Screw the austerity rubbish! That is just a scam to justify cutting of services and the transfer of wealth!

    My reading of the the NHS paper suggests it is clearly steering the reader towards the logic of two specific chambers being over-capacity.
     
  10. JimmE

    JimmE New Member

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    My opinion went back-and-forth somewhat whilst reading it. I do agree that the NHS is very stretched and needs to save money. However, there isn't enough information in the report to know whether it's a good idea or not.

    Initially the map shows significant overlap in 2-hour coverage areas between the two london sites and reading... meaning that one of the London sites and Reading could, theoretically, be closed with a minimal number of cases of divers being unable to get to a chamber within 2 hours (of course, some would have a longer trip than they would have had previously).

    However, given that this supposed 'over capacity' is on the south coast, where I suspect a large proportion of UK recreational diving takes place, perhaps there is a good reason for the extra capacity in this area!

    What would be interesting to see would be the number of divers/non divers treated at each facility, and the distribution of those treatments by date throughout the year... to give an indication of what would happen in the event of, say, two separate DCI incidents requiring treatment where the divers do not arrive at the same location at the same time. If it's a case of having to go to west London vs East London, or Poole/Rugby vs East London, that's a bit of a difference.

    Lastly, I'm only really familiar with DDRC, which is a private organisation/charity which provides the service to the NHS, and what little I know of their fee structure I know includes a cost-per-incident. Are all of the other sites setup in a similar way - i.e. private charities/organisations invoicing the NHS, or are some actually within hospital sites and "run" by the NHS trust themselves? As surely in the case of a private 'contractor' if the majority of the fee is cost-per-incident (presumably there is also some ongoing fee to provide the 'standby' service) then the NHS wouldn't be "closing" the facilities, just ceasing contracts with them... and if those same incidents have to be sent elsewhere, surely the cost saving is perhaps less significant than it's being made out to be?
     
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  11. splinter

    splinter Active Member

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    When I got bent a few years back, the first day I had the chamber to myself. They'd cancelled all the other treatments to put me in the pot. Felt a bit guilty about that tbh.

    The subsequent treatments I was sharing the chamber with 4 other people. All elderly with various complaints that mostly affected their circulation. One old boy had diabetes. He was due to have his leg amputated because of circulation problems common to diabetes. His daughter was a gp and got him to persuade his docs to let him try HBOT. As a result he'd been playing football in the park with his grandkids the day i was hogging the chamber, rather than trying to live with a missing leg.

    Personally I think the NHS should treat everyone for free at the point of service regardless of the cause of their ailment.

    Sent from my SM-G900F using Tapatalk
     
  12. speed098

    speed098 Member

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    The chambers are used to help treat burns. The oxygen rich environment helps speed up the healing process. There are probably a multitude of conditions they can be used for and yet more they do not yet know they can be used for. I can not answer further just new about the burns treatment, but cutting a service is folly if they mothball them they still have to do annual maintenance etc, if they sell them they get a fraction of the value and if another breaks no replacement cover.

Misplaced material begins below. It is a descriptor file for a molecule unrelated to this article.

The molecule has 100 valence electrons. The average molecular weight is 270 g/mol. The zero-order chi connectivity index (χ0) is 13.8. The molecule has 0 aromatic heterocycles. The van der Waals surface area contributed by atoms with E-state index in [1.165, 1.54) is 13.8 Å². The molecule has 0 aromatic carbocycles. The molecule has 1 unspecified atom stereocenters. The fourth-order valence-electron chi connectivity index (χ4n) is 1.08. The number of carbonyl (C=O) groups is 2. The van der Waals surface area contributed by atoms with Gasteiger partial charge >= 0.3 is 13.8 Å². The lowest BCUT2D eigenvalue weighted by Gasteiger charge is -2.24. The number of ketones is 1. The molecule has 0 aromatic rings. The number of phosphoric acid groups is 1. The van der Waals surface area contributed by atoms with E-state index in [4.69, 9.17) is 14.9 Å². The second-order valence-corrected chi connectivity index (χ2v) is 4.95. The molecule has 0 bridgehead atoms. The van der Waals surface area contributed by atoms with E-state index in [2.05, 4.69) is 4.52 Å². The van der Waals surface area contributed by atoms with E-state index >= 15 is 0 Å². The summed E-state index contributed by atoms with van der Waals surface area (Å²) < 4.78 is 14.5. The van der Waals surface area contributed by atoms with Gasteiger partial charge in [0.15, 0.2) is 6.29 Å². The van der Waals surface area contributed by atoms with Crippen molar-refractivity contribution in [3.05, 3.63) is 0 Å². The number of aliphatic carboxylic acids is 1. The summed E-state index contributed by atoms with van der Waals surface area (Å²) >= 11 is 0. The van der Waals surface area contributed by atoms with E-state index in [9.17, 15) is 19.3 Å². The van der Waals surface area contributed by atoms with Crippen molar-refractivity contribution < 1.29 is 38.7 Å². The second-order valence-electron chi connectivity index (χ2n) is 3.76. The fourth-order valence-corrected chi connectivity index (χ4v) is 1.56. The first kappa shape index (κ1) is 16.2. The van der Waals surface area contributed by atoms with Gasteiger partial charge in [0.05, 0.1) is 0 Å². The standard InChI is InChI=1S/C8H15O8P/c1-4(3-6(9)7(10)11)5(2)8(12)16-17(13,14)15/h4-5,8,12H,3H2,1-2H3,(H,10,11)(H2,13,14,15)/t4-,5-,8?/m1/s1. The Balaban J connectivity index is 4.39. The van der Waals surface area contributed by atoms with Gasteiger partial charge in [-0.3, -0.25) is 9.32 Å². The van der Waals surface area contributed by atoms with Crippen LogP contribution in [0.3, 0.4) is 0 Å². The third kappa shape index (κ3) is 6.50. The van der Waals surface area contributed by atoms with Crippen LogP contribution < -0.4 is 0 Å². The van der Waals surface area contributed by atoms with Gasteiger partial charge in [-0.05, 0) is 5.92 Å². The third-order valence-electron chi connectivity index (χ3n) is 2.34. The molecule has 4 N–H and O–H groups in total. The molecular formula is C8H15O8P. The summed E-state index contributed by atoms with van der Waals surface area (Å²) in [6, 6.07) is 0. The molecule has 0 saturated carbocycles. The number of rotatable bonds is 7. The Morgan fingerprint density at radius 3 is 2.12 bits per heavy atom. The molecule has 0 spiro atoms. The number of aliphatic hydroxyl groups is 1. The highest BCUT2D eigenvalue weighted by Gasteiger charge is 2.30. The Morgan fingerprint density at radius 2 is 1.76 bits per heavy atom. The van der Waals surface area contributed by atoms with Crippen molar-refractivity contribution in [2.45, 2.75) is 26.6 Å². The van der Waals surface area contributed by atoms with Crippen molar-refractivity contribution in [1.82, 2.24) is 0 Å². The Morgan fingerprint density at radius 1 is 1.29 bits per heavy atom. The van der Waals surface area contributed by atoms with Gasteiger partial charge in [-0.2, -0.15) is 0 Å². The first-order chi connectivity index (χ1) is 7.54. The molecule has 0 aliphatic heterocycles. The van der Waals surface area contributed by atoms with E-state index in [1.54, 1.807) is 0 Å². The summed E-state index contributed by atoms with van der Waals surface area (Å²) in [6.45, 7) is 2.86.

This is yet more pathetic imbeciles in Gov no brain no clue wrecking this country. We have had cuts left right centre and yet our debt is increasing ! Shows just how bad these lot are and nope not anti one party, they are all just as bad as each other only difference is the colour of the tie be it blue red or yellow.
    I can see it being if they close some it costs more than keeping them open.
     
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  13. Wibble

    Wibble Fish don't talk
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    My point about the other ailments - including carbon monoxide poisoning, MS, skin diseases, circulation issues.... - is that they should drive the demand; divers just happen to benefit as a result. If it's *only* divers, then we've got some work to do to persuade the accountants to provide the service.

    They may well be the same accountants who scrapped nurse training and were surprised when the agency bills hit. Something about knowing the cost of everything but the value of nothing.
     
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  14. furryman

    furryman hmmmm
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    Like when the maybot scrabbled around to work out how to reduce immigration to placate the HateMail and sets the salary limits so doctors can’t get visas?
     
  15. Wibble

    Wibble Fish don't talk
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    It's incongruous that a large proportion of readers of that vile rag are significant consumers of the NHS, i.e. are old.

    Is bigotry a symptom of age?
    Yep.
     
  16. JohnL

    JohnL Well-Known Member

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    That would be a emphatic NO from this pensioner. I have spent my life enjoying the diversity around me. I find the bigots are those with strong beliefs, whether political, religious, nationality or life-style. Their problem is that they know that they are right and anyone with other views is wrong. This I've seen in people of all ages.
     
  17. furryman

    furryman hmmmm
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    "All stages left"... "Rich Right, Lean Left"... "Long hose/Primary donate"... "Octopus from the left, primary take"...

    "Nutella"... "Marmite"...

    etc